For people aging alone, experts say plan ahead for long-term care

By Laura Williamson, American Heart Association News

(Moment/Halfpoint Images via Getty Images)
(Moment/Halfpoint Images via Getty Images)

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Eduardo Galvan works out six days a week for at least an hour. He eats a healthy diet. And he's considering someday moving from his two-story condo in Ann Arbor, Michigan, into a one-floor living space, because while he has good health today at 59, one thing he doesn't have is someone to care for him should he lose it.

"I'm afraid that if something happened to me, some kind of chronic illness, I wouldn't be able to handle it," said Galvan, a self-described "loner" who lives alone with no spouse or adult children and a family medical history that includes heart disease, diabetes and high blood pressure. "That's why I work out so much."

Childless, older adults are more likely to live alone than their peers who are parents, according to a 2021 Census Bureau report. The report found 15.2 million – nearly 1 in 6 – adults 55 and older were childless, and 22.1 million lived alone, a trend that has been growing in recent years.

With more than 27% of adults in the U.S. living with multiple chronic health conditions – a number expected to grow substantially over the next two decades – experts say older adults will face a growing need for assistance. As health conditions mount, the ability for older adults to perform tasks such as basic home maintenance or daily activities such as meal preparation, getting to and from doctor appointments, managing multiple medications and even dressing, bathing and using the toilet can decline.

"When you're alone, these challenges get amplified," said Dr. Karen Roberto, a university distinguished professor and senior fellow at the Virginia Tech Center for Gerontology in Blacksburg, Virginia. "Safety is first and foremost the biggest issue. There is a greater propensity for falling, for example. There can be consequences to that if you're alone."

People typically turn to a spouse or an adult child for help, said Dr. Courtney Van Houtven, a professor in the department of population health science at Duke University in Durham, North Carolina. "If they don't have that, finding someone who can enable them to remain in their home safely can be a real challenge. It's all about planning ahead."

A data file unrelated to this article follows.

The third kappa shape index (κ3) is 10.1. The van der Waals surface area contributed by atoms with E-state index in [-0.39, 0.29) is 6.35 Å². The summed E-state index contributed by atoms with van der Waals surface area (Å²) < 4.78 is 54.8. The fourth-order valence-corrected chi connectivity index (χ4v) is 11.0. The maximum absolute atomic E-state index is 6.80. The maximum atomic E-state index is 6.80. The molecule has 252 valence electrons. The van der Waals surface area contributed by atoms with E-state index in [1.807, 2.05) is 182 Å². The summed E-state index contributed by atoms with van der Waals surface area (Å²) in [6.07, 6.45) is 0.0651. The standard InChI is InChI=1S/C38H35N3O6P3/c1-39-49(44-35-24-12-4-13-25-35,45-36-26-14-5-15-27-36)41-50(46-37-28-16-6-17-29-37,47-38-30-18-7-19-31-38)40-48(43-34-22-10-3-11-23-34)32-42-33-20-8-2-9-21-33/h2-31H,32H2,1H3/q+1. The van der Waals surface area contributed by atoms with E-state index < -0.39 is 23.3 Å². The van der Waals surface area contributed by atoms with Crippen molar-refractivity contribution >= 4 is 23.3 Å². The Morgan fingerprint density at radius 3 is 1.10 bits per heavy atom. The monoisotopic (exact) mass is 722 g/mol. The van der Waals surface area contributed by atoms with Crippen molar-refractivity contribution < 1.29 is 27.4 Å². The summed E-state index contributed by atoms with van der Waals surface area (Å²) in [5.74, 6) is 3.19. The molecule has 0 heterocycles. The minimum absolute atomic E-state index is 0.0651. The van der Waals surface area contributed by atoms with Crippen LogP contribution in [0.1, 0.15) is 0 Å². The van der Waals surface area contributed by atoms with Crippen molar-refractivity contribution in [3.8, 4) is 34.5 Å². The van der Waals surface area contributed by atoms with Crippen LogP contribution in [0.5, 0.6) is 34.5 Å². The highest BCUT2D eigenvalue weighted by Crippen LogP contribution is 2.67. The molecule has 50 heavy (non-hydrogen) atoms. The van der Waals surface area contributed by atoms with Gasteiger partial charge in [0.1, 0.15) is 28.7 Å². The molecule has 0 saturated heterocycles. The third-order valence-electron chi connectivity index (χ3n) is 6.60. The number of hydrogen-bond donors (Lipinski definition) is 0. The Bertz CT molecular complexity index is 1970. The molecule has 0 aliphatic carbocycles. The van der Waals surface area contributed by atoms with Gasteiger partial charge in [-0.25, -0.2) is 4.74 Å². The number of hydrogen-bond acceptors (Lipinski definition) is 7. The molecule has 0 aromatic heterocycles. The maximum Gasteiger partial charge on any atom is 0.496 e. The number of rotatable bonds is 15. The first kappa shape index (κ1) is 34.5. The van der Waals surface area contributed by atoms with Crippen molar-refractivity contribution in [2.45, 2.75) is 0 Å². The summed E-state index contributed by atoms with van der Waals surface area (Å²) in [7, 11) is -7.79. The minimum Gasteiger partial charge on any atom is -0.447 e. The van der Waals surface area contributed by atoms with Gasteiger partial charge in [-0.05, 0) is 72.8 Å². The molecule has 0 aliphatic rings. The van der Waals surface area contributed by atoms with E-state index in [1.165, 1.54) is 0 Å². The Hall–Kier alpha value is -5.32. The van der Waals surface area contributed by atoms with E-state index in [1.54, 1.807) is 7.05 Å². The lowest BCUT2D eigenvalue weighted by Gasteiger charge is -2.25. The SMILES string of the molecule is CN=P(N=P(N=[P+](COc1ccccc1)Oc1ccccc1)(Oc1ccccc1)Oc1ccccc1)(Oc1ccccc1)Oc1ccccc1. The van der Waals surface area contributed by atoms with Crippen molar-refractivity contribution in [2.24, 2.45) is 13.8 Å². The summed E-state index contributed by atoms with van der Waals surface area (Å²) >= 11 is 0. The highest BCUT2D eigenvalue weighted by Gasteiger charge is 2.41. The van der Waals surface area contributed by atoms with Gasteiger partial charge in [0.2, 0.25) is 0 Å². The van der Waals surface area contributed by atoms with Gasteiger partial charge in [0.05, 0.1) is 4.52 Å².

Most people don't do that, she said. According to the U.S. Department of Health and Human Services, adults 65 and older have a 70% chance of needing some type of long-term care, whether it's in the home or in a care facility such as assisted living. But only 7.5 million adults in the U.S. – less than 3% of the population – carry long-term care insurance that would cover a home health aide or an assisted living facility. "They think it won't happen to them," Van Houtven said.

For those with very low incomes, Medicaid covers many long-term care costs, she said. Depending on the state, these can be either in a nursing facility or through home- and community-based services. Medicaid is the largest funder of long-term care services in the U.S. But most people rely on unpaid caregivers, such as family or friends.

People who are aging alone, like Galvan, may be more likely to plan because they know they don't have anyone else to help them, Van Houtven said.

"They sometimes come up with creative solutions that don't cost money," she said. "You hear more and more about people moving to be near friends so they can have support." Others turn to home sharing or may rent a room to a university student who can help with household tasks.

Staying socially connected can be helpful, Roberto said. People who don't have strong social networks have fewer people to ask for help when they need it. And there is strong evidence linking social isolation and loneliness to poorer health, including higher rates of stroke and heart disease, and higher levels of stress and depression.

Friends, neighbors, church members or others in the community can provide support when there is no family to do so, Roberto said. "I can't say enough about the value and importance of friendships to physical health and well-being. If you are alone, rekindle older friendships or make new ones. If you've been a loner most of your life, that's probably not going to change in your 70s, but you don't have to have best friends. You just need to stay engaged in the community."

Roberto recommends people without support take an inventory of the type of services available in their community, along with the costs involved, before they need them. Area Agencies on Aging, senior centers, churches and other organizations may provide transportation, meals, home medical equipment, homemaker assistance and other types of support that allow someone to stay in their home more safely.

"You can't plan for every situation, but you can be knowledgeable about your community," Roberto said. "People often don't think about needing help until they really need it."

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